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A mecha Japanese RPG released on Playstation in February 11, 1998 and developed by Squaresoft. It is also available via the Playstation Network. It is the first of the Takahashi Tetsuya's ambitious Xeno series followed by the Xenosaga games and Xenoblade. The game is directed by Takahashi Tetsuya and its story is written by Takahashi Tetsuya, Tanaka Kaori, and Kato Masato with music composed by Mitsuda Yasunori. It was executive produced by Sakaguchi Hironobu, Takechi Tomoyuki, and Mizuno Tetsuo. Anime director Mashimo Koichi handled the animated cutscenes. Tanaka_Kunihiko designed the characters. Due to the game's story-heavy nature, anyone who hasn't played the game yet should be wary of potential spoilers when looking up information about it online.
It begins on the continent of Ignas, which has been caught in a seemingly endless war between two nations, Aveh and Kisev. One of the key aspects of the war is the use of powerful mechs known as Gears, which had been uncovered from ruins. The former is also assisted by an army known as Gebler, which is helping the nation gain the upper hand in the war. Protagonist Fei Fong Wong is aware of this conflict, but he lives a relatively carefree life in the village of Lahan, located on the border of Aveh. Fei is actually amnesiac and he was discovered by the village residents three years prior, but he has settled comfortably into the community thanks to the help of his friends Timothy and Alice.
Unfortunately, the war is suddenly brought to his doorstep as a Gear crashes into the village followed by Gears piloted by Gebler and Kisev troops. Fei desperately wants to save his fellow villagers and for reasons he does not quite understand finds himself climbing into an abandoned mech and fighting the other mechs. This soon goes horribly wrong as Fei suddenly goes berserk upon witnessing Timothy's death during the battle and the entire village and most of the population including his friend Alice are killed. Fei does not fully understand or remember what exactly happened, but he feels intense guilt over the village's destruction and antipathy towards the mech he had just piloted, which is still standing. To make things worse, the remaining population of Lahan, with the exception of the local doctor Citan Uzuki and his family, turns against him and Citan advises Fei to leave lest the situation grow more tense.
Fei complies and heads into the nearby forest where he meets a troubled young Gebler soldier named Elly who is surprisingly sympathetic towards Fei. She, too, is also plagued with guilt as she was the pilot who abandoned the mech that crashed into Lahan. The two of them develop a strange and intimate connection with each other. Citan soon joins Fei, bringing the abandoned Gear, dubbed Weltall, with him in order to prevent the villagers from being caught up in the war any further.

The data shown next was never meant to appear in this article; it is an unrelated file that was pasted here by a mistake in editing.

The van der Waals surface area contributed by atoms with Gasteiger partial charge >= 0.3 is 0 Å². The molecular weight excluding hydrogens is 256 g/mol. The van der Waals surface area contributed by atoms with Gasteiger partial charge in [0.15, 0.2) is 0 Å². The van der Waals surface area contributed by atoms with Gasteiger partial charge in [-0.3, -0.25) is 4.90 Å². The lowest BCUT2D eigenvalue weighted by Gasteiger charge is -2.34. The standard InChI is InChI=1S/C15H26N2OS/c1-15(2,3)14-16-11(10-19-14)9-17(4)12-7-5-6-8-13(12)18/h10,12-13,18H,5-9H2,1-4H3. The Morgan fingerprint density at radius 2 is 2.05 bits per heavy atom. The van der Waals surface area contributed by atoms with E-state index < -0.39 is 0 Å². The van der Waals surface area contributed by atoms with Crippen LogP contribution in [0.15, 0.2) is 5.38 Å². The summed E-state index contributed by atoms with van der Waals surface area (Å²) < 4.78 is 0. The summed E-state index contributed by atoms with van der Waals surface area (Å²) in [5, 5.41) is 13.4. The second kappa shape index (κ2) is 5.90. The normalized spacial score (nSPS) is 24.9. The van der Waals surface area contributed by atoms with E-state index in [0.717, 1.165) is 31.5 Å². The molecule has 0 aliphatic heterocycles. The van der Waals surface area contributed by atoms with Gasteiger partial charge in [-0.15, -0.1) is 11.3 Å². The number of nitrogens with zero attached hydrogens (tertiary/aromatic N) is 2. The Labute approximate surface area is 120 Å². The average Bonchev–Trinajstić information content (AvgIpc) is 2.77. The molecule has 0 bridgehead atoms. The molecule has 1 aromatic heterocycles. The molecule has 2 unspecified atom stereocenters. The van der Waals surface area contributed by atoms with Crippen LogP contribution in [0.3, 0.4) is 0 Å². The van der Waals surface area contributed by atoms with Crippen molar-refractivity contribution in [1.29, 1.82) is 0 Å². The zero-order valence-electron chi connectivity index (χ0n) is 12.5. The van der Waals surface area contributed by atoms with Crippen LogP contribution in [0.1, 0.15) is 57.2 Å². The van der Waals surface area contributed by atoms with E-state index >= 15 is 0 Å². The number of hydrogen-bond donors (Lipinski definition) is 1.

Fei doesn't really want to fight or be involved with Weltall any further, but he finds himself embroiled in a conflict much larger and more complex than the war between Aveh and Kisev. Fei also discovers who he really is and the connection he has to Elly. . .
The game is notable for its immensely complicated plot and loads of Gnostic symbolism, although the Perfect Works companion piece clarifies some aspects of the plot and backstory. The game was also influenced by the works of various psychologists and philosophers, such as Sigmund Freud, Carl Jung, and Friedrich Nietzche. The game also ran into behind the scenes budget problems resulting in the game's second disc telling a lot of its story through the characters narrating. The game's combat is split into on foot battles and Gear battles. The latter required the player to manage the Gear's fuel properly. The game featured some voice acted anime cut scenes which were animated by some of the animators who worked on Neon Genesis Evangelion, which is also a likely influence on the game's style and tone.
Xenogears was originally intended to be Final Fantasy VII, but the producers felt that the game's storyline was too dark for a Final Fantasy game so it was made into its own work and would've been the start of the 'Xeno' franchise. The game was meant to be Episode V of the 'Xeno' saga. Xenosaga was originally intended to be a prequel to Xenogears, but the series notoriously ran into behind the scenes problems and many of the original ideas including the series' connection to Xenogears were discarded so the final product ended up being a spiritual successor to Xenogears. Xenoblade is also a spiritual successor to Xenogears and has no apparent connection other than title and sharing the same creator and similar themes.
Xenogears is also the first Square game where the original developers closely worked with the English localization team. Translator Richard Honeywood cited translating this game as a particularly difficult task due to all the scientific and philosophical concepts featured in the script.
The game received a generally positive critical reception and sold 1.19 million copies worldwide by March 2003, earning the game a Playstation Greatest Hits rerelease in December 2003.
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